Friday, February 8, 2013

What Golf Taught Me About Church Planting

The Golf Part

A call came in from a friend asking me to sub for him in a golf tournament.  He had paid the fee already and did not want to be paid back, but did not want the slot to go to waste.  With a free game of golf being offered, I quickly accepted.  When I got to the course on the day of the tournament, I discovered that my playing partner was also a sub.  We made our way to the driving range together to warm up.  I watched her hit a few of balls off the tee and could tell, she was a very good golfer. Already, I was feeling I really needed to step up my game. 

To complicate things, just as the tournament began, is started to rain lightly, but steadily.  Now, when situations are less than ideal, I tend to be inconsistent in my response.  Sometimes I adopt an attitude that feels I am off the hook for the outcome.  If I fail, then so what?  There was too much against me.  Other times however, I rise to the challenge and refuse to be defeated by any road block or obstacle in my way.  Truthfully, it is hard to tell which way I am going to go sometimes.  Will I retreat, or will I refuse to be defeated?

My playing partner was a "refuse to be defeated" kind of person.  And that attitude is contagious.  So I refused to lose as well.  As a result, I began playing way above my head, the wind and rain notwithstanding.  She was playing really well too.  We played 11 holes in the rain, and through those 11 holes, we were 6 under par and had a 2 stroke lead on the field. 

Then, something terrible happened.  The rain stopped and the sun came out.  A dry, cool front blew through and not only was it sunny, but it was not even humid despite the 2 hour rain.  My attitude changed just as suddenly as the weather.

Now, the weather conditions were no longer a challenge.  They were optimal.  I began to relax.  So did my partner.  In fact, we did not birdie another hole, and our victory slipped away.  

When the weather was rainy, windy and unpleasant, we found a way to push through wet grips, rain pelting our eyes, rooster tails shooting up behind the ball on longer putts, and the general feeling of being weighed down by all that rain.  I learned, thanks to my playing partner, that I can be at my best when those around me are complaining about their circumstances and starting to make excuses for anticipated failure, rather than make a plan to succeed despite the obstacles. But when the weather challenge went away, that sense of urgency evaporated as well, and complacency set in.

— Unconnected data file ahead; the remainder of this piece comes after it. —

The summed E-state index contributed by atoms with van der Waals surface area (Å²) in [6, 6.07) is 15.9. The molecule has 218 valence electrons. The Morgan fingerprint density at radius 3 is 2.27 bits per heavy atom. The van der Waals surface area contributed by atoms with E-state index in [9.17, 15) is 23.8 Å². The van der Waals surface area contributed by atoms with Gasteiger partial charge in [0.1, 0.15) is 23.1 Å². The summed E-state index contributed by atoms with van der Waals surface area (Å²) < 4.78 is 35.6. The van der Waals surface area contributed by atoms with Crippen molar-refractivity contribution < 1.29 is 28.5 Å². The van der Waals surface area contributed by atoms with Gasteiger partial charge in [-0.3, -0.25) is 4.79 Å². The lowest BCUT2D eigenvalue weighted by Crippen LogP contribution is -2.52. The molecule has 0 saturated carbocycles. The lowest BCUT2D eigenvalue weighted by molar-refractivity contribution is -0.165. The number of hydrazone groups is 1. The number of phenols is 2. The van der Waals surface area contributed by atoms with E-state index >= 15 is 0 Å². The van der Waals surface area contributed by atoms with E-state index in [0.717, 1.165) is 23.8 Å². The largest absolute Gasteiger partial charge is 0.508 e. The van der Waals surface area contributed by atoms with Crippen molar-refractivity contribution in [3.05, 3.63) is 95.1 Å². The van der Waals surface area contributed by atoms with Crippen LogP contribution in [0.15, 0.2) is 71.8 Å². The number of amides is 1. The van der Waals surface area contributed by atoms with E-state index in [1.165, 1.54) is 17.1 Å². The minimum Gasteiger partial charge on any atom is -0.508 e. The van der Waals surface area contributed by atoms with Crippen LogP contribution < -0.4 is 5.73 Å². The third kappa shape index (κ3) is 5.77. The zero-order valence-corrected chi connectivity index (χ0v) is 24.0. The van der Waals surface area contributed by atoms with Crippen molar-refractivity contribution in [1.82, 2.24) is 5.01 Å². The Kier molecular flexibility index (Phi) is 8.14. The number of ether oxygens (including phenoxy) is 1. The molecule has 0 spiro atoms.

I discovered that day, that sometimes outcomes are not so dependent how well I am externally set up for success, but how set for success I am set up internally - in my own mind, soul and spirit, and in my own attitude.

The Church Planting Part

Church planting is an odd thing.  A leader and a team of people decide that with a little bit of resources, and a lot of hard work, they will overcome the limitations of time, funding, volunteers, staff, programs, and the lack of any kind of reputation, to build a new community of faith in a particular community.  So, by nature this requires a certain kind of person - one who either has naturally, or can adopt the attitude that says, "If something gets in my way, I will find a way around it and refuse to be defeated!"

In a strange way, it may be that those who function best only when they are set up well for success may not make the best church planters - either as the pastor or as one of the members.  It may be that the best people to plant a church need stuff to overcome to be at their best.  We need to have something in our way.  We need looming deadlines and limited resources.  We need something to create in us a sense of urgency that says, "It's now or never." 

If everything suddenly became easy - unlimited funding, no deadlines, lots of equipped and willing volunteers showing up at our door (if we actually had a door), people in the community volunteering to donate land and money and resources - that sense of urgency might escape us.  Complacency could easily set in.  And although it may take a while, we might ultimately have to watch victory slip away.

How well set up for success we feel we are in terms of our circumstances is not nearly so important to how set up for success we are in our own minds, souls and spirits - in our own attitudes. 

The Hopeful Part

May we who are planting churches find the sense of urgency we need to push through every obstacle.  May we do so with a sense of purpose, commitment and with a great deal of grace.  May those who join us find the strength to also be at their best when things are less ideal than we had hoped they might be.  May we all find that in situations where others might be frustrated, confused, and retreating, we are instead those who become focused, joyful, unwavering in optimism,  persevering and relentlessly moving forward in the grace of God that is ours in Jesus Christ! 

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